Producer: J. Cole
J. Cole: “I’ve been waiting for so long to drop that to the world. I wrote that song in 2007. I held on to it for that long—that’s how special it was to me. We have a video for that that we shot three years ago that I’m going to release. That’s one of the most important songs to me because I’m so proud of it like, ‘Damn, I really did that.’
“[The second verse] is just a clear example of how I write as an artist. That’s a clear example of what I do. When I’m at my best, I try to put myself in the person’s shoes, whoever they are. So, I consciously was like, ‘Yo, how would a female feel?’ I wrote the verse from that perspective, feeling like her, talking from her perspective.
“It’s just dope because it’s talking about a topic that we can all relate to in some kind of way. If you ain’t been through it, you’ve got a friend who’s been through it. I tells the story from both sides. It ain’t just from a male perspective, it’s also from a female perspective. And it’s a third-person perspective that sees both sides. I love that fucking song.
“[The situation described in the song] didn’t happen to me. But the funny thing is, after I did that song, not that the exact same situation happened to me, but my first ever time some shit like that came close to happening to me. But nah, that’s not about me.
“I hate questions [about if the song happened to me] and I’ll probably stop answering them because who cares? The song is what it is. I know people want to know, like, ‘Ah, man. Did that happen to you?’ To me, it’s kind of wack to give it away every time. ‘Oh, yeah. That one’s about me, but this one ain’t.’ The song is what it is. It should affect you how it affects them—whether it was mine or not.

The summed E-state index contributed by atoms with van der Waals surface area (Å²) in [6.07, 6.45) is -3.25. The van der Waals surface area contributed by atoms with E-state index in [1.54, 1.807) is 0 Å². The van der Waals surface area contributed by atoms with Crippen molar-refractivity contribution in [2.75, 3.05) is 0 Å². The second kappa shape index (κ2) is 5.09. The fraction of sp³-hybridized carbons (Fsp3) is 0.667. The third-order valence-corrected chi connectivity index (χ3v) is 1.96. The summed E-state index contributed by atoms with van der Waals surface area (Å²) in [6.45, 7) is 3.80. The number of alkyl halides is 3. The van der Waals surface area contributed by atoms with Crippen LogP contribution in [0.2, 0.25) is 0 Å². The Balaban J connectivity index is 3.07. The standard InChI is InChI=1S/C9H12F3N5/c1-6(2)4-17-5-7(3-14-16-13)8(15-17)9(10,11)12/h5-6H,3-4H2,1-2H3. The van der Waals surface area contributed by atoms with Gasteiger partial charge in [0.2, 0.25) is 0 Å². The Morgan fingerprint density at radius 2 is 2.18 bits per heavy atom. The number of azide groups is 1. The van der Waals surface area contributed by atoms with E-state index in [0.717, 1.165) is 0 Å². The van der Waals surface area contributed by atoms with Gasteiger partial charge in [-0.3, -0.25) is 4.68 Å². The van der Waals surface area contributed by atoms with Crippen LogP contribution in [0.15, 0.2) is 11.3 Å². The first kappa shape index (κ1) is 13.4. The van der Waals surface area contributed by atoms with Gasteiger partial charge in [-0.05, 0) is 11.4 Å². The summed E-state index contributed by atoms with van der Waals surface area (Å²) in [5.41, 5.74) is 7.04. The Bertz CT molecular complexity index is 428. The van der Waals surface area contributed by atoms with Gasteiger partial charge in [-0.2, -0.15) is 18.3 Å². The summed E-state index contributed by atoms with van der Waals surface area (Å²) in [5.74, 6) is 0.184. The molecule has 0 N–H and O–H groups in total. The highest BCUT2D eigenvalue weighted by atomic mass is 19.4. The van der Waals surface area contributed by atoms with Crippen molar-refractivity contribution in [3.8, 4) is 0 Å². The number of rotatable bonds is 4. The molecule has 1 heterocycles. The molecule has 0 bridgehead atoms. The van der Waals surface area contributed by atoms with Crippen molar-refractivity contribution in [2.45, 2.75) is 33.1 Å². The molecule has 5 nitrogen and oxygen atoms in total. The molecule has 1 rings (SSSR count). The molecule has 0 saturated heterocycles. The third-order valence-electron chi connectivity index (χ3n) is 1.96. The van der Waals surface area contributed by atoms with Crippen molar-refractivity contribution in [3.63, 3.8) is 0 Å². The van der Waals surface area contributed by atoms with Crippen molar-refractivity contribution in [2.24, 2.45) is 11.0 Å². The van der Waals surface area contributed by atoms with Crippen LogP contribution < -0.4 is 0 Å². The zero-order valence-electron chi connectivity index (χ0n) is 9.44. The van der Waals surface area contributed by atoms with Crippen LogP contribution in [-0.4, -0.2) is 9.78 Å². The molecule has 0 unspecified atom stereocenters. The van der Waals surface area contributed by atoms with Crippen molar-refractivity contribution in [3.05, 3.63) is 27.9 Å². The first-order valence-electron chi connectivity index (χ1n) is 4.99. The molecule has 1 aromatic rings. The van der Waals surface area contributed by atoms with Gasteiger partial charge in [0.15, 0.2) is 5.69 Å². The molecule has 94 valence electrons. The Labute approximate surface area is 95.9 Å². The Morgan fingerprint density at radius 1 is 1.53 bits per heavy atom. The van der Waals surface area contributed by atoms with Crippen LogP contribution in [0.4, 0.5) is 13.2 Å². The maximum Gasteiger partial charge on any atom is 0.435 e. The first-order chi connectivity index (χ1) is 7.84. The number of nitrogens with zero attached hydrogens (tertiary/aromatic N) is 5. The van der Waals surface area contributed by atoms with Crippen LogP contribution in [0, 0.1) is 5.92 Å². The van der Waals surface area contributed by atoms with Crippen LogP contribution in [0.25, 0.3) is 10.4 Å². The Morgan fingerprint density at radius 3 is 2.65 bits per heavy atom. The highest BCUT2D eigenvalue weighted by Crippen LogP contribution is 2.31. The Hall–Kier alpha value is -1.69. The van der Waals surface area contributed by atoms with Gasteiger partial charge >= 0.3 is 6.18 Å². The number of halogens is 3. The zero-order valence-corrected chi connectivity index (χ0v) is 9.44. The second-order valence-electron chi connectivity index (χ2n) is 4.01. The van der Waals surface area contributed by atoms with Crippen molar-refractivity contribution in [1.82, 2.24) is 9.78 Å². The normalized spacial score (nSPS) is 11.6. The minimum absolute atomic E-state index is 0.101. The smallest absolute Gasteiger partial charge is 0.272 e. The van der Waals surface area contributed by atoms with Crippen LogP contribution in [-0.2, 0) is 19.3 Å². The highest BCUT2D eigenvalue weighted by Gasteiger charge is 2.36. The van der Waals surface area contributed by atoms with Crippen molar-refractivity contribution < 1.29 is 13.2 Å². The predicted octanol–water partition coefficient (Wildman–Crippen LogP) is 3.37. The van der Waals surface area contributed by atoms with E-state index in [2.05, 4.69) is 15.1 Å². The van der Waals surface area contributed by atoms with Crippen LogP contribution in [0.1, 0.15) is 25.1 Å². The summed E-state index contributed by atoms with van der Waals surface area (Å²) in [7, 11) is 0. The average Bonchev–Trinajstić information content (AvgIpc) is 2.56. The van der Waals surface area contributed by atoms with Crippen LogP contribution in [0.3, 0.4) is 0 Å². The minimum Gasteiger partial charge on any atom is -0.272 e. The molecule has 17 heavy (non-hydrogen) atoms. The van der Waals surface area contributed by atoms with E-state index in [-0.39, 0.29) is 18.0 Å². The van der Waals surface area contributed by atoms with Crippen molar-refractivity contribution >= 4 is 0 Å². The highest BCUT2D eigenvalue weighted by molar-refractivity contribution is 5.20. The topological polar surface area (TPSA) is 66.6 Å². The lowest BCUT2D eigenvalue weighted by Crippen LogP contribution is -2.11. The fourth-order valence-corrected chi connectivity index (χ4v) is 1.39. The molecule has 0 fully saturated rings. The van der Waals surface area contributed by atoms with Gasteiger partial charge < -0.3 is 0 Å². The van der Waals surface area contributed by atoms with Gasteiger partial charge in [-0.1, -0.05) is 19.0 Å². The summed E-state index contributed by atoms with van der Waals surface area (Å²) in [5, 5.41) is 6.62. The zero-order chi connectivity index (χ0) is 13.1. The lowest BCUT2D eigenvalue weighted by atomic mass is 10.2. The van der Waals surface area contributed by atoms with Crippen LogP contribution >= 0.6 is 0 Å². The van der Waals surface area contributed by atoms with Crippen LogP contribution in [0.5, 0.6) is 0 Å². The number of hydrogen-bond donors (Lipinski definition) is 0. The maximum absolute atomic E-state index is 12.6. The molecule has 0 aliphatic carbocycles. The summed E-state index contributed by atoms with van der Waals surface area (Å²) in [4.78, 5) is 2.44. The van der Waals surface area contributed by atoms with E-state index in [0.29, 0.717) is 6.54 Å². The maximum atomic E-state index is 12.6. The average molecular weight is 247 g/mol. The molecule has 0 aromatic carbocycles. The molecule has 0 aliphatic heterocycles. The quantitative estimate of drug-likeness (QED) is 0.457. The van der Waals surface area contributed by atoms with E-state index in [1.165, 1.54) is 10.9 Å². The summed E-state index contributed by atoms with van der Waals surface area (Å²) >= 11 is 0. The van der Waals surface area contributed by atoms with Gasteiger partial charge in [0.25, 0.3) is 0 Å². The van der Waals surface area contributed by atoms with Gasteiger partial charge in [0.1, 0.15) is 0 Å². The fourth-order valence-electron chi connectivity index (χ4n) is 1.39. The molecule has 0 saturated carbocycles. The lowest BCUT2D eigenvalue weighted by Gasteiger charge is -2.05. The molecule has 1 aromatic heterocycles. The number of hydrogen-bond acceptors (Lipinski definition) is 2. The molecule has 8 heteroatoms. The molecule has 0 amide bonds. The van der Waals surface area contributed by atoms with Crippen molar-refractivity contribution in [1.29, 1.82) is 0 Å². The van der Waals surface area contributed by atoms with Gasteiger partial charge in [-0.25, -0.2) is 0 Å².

“If Steven Spielberg writes the most incredible movie ever or directs the most incredible movie ever, do you really give a fuck if that happened to him or not? Or are you just so entrenched by the story?
“First of all, some of this shit be really personal shit people be asking about. Rapping about it should be enough. That’s hard enough to rap about some shit and put it out. When questions start getting personal, I start to feel a certain kind of way.
“Second of all, it affects the way you listen to the song. Now you think about me rather than everything about you. Maybe I’m over-thinking it. That’s just how I feel sometimes. I know I’m going to get a million questions about ‘Breakdown’ that I’m not ready to answer. ‘Lost Ones’ is cool because it actually didn’t happen to me.”
Mark Pitts (J. Cole’s Manager): “I feel like if I was a rapper, I’d have the same point of view as J. Cole. I loved how he was flowing on ‘Lost Ones,’ talking about abortion. He made it seem effortless and it didn’t sound preachy. It was real shit. I felt like that type of shit is how I’d want to talk about it.”